Stress at work is a serious problem. Google bad bosses and see what comes up. It is not well known however that undue stress caused by inappropriate conduct of the employer can lead to a constructive termination of employment. In other words, the employee may be forced to leave work for the sake of their
On June 27, 2008, the Supreme Court of Canada released its long awaited decision in Keays v. Honda Canada Inc. Mr. Keays had been a long-term employee at Honda who was off sick as a result of chronic fatigue syndrome. Honda was not satisfied with the quality of his doctor’s notes and requested that Mr.
The old adage “innocent until proven guilty” could soon become a phrase of the past. In August, a Montreal Court was scheduled to handle the first criminal case involving the new reverse onus law. The Reverse Onus law is a recent amendment to the Canadian Criminal Code that went into effect May 2008. The law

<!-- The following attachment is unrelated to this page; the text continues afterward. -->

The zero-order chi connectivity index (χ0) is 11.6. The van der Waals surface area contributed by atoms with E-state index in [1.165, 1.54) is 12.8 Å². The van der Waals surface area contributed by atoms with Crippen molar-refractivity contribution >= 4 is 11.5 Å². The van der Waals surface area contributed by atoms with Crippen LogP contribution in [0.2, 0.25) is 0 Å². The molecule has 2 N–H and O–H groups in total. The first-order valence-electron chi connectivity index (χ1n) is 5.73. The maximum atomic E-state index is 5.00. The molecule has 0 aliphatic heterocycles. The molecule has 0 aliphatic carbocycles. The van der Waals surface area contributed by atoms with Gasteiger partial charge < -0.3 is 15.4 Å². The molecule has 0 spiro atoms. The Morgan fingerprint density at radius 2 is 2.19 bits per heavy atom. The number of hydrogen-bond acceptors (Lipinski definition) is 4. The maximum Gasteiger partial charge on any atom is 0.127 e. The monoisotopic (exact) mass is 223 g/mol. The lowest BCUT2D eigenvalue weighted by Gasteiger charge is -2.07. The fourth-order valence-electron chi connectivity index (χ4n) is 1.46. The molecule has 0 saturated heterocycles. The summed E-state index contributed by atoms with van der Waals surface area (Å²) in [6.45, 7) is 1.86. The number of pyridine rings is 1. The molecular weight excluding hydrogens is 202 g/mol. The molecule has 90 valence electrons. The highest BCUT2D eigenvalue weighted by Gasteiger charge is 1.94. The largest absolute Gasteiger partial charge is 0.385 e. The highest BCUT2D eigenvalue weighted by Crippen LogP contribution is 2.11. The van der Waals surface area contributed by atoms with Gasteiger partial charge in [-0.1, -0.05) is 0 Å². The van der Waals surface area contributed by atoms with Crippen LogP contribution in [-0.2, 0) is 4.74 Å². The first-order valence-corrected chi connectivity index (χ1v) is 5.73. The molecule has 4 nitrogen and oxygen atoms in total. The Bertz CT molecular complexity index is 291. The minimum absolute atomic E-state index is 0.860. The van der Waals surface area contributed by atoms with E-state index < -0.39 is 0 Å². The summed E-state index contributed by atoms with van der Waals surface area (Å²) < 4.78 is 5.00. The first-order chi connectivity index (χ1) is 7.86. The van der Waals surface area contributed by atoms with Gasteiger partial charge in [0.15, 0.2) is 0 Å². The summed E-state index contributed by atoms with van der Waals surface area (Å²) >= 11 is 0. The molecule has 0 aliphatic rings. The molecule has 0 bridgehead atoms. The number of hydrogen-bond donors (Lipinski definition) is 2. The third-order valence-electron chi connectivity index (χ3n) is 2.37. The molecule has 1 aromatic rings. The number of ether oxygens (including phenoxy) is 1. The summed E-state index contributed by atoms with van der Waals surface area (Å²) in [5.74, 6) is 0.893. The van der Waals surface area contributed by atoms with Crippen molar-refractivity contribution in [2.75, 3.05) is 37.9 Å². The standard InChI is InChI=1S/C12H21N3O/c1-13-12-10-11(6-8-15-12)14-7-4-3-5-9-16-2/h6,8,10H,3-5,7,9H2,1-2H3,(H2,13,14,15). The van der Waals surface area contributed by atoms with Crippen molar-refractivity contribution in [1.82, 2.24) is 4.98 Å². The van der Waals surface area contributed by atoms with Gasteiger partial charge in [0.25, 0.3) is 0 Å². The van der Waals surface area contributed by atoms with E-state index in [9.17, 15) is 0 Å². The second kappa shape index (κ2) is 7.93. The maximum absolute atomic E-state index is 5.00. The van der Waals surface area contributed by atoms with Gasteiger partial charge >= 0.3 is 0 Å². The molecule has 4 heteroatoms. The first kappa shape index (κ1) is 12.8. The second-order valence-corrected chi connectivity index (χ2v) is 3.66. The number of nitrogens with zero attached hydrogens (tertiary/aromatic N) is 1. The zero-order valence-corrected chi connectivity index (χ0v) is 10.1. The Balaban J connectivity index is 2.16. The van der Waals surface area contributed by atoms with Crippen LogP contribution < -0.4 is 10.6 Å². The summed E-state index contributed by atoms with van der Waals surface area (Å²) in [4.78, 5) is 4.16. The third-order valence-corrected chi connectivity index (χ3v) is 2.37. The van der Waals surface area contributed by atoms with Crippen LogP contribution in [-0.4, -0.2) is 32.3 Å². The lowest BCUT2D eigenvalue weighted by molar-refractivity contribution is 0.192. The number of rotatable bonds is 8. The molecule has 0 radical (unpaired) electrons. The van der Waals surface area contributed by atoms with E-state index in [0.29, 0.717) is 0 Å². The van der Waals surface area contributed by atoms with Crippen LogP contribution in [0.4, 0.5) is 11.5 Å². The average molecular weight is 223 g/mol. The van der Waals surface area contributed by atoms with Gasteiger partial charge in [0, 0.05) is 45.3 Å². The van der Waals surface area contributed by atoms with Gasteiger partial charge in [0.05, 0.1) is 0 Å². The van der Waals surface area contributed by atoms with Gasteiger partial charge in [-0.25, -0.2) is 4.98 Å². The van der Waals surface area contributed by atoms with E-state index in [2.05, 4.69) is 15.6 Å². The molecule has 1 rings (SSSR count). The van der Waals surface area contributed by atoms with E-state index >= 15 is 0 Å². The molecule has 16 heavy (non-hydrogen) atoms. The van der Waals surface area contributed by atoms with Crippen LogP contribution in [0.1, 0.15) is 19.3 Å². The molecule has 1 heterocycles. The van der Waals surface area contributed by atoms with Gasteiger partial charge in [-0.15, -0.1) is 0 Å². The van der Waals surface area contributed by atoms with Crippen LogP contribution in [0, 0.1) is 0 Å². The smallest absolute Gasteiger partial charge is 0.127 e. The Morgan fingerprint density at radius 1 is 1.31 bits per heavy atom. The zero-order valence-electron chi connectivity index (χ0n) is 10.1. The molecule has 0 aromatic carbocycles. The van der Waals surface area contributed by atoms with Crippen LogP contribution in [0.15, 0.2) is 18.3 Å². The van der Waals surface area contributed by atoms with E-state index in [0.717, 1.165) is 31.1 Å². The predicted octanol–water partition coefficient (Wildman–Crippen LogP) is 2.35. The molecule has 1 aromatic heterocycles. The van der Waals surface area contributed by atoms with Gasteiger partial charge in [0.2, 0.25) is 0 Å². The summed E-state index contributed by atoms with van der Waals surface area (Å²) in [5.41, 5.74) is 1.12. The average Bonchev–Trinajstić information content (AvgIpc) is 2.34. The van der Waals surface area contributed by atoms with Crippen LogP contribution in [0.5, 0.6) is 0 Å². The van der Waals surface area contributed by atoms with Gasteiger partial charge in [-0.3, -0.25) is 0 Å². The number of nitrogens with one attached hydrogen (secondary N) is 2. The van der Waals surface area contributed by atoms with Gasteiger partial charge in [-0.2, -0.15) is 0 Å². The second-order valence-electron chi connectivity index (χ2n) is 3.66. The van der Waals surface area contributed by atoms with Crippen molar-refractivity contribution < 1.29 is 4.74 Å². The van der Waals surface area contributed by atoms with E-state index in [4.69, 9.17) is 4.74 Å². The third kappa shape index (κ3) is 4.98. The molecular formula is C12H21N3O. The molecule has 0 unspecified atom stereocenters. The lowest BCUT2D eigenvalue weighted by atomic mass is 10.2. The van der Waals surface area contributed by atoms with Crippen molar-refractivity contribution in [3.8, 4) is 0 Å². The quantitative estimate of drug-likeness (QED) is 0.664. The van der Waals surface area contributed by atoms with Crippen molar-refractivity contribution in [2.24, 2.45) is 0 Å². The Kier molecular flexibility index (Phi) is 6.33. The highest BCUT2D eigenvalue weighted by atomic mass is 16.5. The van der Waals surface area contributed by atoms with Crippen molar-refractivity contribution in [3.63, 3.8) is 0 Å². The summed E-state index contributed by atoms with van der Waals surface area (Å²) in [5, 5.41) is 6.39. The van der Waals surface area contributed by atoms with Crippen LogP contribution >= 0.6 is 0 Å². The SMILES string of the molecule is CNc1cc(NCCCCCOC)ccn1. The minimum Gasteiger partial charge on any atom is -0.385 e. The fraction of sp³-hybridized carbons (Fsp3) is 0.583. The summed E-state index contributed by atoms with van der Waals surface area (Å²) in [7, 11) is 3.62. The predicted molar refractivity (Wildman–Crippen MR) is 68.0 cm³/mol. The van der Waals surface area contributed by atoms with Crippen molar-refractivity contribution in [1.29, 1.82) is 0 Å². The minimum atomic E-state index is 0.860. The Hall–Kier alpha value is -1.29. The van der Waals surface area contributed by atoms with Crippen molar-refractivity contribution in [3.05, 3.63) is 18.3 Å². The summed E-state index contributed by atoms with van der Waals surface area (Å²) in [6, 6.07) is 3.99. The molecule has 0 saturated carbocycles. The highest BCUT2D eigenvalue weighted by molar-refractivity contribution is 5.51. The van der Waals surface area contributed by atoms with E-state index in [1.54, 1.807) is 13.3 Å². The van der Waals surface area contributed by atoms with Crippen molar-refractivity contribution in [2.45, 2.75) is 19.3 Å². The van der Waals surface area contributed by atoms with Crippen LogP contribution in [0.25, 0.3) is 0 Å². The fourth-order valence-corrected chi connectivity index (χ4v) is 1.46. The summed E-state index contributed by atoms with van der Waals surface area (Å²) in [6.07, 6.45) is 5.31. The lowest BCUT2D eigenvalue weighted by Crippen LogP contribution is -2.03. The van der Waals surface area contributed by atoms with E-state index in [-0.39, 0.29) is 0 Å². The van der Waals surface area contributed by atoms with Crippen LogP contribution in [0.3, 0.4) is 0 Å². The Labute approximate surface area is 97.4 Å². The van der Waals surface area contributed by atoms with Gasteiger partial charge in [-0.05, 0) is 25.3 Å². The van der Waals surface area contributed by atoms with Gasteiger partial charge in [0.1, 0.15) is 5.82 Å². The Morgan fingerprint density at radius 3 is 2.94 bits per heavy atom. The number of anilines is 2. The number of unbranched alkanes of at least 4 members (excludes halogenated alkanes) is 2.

In the Canadian legal system, there are generally two elements required to prove a crime: the act (actus rea) and the mental state (mens rea). Generally, without proof of these two elements there can be no criminal conviction. However, what may at first seem like a simple equation of two parts, can actually become a
Starting July 2nd, the laws for driving under the influence of drugs in Toronto and throughout all of Ontario will become much stricter. Earlier this year, after almost 5 years of debate in the federal Parliament, a law was passed that will mandate roadside testing for drivers suspected of being under the influence of drugs.